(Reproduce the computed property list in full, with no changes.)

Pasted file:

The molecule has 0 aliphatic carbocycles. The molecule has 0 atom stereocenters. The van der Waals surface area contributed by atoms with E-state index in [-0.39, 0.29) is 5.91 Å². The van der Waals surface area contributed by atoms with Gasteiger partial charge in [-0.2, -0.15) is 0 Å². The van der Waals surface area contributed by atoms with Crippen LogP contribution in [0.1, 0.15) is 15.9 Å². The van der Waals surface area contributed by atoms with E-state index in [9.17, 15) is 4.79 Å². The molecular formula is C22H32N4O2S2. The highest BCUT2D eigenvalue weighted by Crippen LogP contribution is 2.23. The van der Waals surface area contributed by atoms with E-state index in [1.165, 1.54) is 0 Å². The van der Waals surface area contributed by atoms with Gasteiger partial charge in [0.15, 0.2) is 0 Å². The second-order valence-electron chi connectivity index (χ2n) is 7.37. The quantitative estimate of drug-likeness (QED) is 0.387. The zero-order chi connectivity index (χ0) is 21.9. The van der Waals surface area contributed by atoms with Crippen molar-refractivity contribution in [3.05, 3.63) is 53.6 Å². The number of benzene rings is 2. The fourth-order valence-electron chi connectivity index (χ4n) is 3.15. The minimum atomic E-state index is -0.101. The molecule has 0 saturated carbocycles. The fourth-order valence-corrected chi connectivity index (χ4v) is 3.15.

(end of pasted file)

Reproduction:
The molecule has 0 aliphatic carbocycles. The molecule has 0 atom stereocenters. The van der Waals surface area contributed by atoms with E-state index in [-0.39, 0.29) is 5.91 Å². The van der Waals surface area contributed by atoms with Gasteiger partial charge in [-0.2, -0.15) is 0 Å². The van der Waals surface area contributed by atoms with Crippen LogP contribution in [0.1, 0.15) is 15.9 Å². The van der Waals surface area contributed by atoms with E-state index in [9.17, 15) is 4.79 Å². The molecular formula is C22H32N4O2S2. The highest BCUT2D eigenvalue weighted by Crippen LogP contribution is 2.23. The van der Waals surface area contributed by atoms with E-state index in [1.165, 1.54) is 0 Å². The van der Waals surface area contributed by atoms with Gasteiger partial charge in [0.15, 0.2) is 0 Å². The second-order valence-electron chi connectivity index (χ2n) is 7.37. The quantitative estimate of drug-likeness (QED) is 0.387. The zero-order chi connectivity index (χ0) is 21.9. The van der Waals surface area contributed by atoms with Crippen molar-refractivity contribution in [3.05, 3.63) is 53.6 Å². The number of benzene rings is 2. The fourth-order valence-electron chi connectivity index (χ4n) is 3.15. The minimum atomic E-state index is -0.101. The molecule has 0 saturated carbocycles. The fourth-order valence-corrected chi connectivity index (χ4v) is 3.15.